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Cafe Hugo in Paris

loftladycheryl Jan 19, 2009 05:58 PM

Go to Cafe Hugo when it's warm out; sit outside; drink lots of red wine, and eat fois gras! You'll love it! The setting is gorgeous; the waitstaff is superb; and the food is to die for! Five stars! Fantastic!!

 
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    Oakglen RE: loftladycheryl Jan 20, 2009 05:52 AM

    The term "Cafe" does this place a disservice; great food, reasonable prices and sited on the beautiful Place des Vosges. Not to be missed when in the Marais.

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    1. re: Oakglen
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      Dodo RE: Oakglen Jan 20, 2009 06:04 AM

      My 'café' in the Marais is Café Crème, Rue Birague off Place des Vosges. Not a cafe per se either, rather a small bistrot, bar, lounge, etc.

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      tg0610 RE: loftladycheryl Jan 30, 2011 09:03 AM

      Have to disagree...Staffed by people equal parts manic and incompetent, Cafe Hugo takes the prize as the single worst "dining" experience of my life. As we were starving from a long day of walks around the lovely city that is Paris, my girlfriend and I looked past the obvious tourist clientele and utter lack of charm, as we desperately needed a meal and a rest. We should have know what we were in for when it took 20 minutes for a waiter to acknowledge our presence, despite a staff of at least five running around and bickering without seeming to actually accomplish anything. Ravenous, we even maintained our composure during the shouting match between a waiter and kitchen staff members that only a second waiter prevented from being a fist fight next to our table. Finally, after a 30 minute wait for a bowl of onion soup and a bottle of red (seriously? Half an hour for average onion soup? In France?) we thought it could get no worse. A collision between a waiter and bus staff, resulting in one poor customer next to us being covered in coffee, without a hint of an apology, sealed the deal - these unpleasant people were getting none of our business.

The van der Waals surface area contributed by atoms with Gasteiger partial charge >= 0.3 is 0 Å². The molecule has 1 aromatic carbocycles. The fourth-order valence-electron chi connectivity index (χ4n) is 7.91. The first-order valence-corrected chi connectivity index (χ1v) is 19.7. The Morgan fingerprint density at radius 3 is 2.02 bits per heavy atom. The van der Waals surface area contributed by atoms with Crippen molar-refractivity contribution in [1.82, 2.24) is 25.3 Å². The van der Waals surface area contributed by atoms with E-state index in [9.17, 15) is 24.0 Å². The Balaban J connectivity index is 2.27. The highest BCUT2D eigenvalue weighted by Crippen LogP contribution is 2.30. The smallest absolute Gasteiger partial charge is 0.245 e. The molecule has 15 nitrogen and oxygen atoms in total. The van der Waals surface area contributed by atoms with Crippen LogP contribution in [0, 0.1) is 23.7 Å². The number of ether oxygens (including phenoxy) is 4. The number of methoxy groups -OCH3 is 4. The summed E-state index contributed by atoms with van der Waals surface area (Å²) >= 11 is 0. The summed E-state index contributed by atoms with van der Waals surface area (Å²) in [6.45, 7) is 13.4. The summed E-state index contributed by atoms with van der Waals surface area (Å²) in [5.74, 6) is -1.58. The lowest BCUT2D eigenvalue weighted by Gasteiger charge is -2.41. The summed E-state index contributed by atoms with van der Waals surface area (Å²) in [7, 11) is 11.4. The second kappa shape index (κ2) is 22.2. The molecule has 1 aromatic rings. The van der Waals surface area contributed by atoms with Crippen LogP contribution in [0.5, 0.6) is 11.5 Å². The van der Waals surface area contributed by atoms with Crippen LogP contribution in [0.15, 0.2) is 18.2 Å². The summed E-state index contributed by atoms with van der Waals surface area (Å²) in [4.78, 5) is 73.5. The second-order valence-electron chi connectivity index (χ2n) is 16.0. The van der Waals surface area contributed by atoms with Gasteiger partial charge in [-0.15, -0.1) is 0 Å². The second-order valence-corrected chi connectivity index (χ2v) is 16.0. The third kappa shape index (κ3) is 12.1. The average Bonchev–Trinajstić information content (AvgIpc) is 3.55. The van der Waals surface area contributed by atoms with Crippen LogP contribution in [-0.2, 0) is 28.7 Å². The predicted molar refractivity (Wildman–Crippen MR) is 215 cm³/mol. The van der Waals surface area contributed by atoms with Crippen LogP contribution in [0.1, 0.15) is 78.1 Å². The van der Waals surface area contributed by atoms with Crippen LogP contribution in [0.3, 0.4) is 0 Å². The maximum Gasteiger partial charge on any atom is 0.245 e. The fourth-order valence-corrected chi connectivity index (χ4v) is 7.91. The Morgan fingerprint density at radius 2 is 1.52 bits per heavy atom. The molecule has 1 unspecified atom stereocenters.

Amazing how it takes the simple thought of losing a few euros for customer attentiveness to kick in. Less than 30 seconds after leaving, the "gentleman" manning the bar chased us down, insisting we must pay for the privilege of being treated as a class beneath cattle. After a heated argument, the choice between parting with 20 euros or facing the inevitable assault charges with dozens of witnesses, all of whom speak better French, against me, I capitulated. Given its prime location, it is a shame that Cafe Hugo will no doubt stay in business and thrive on the unsuspecting. Thank goodness for sites such as this, where I can warn wise people away from a horrific restaurant and group of people.

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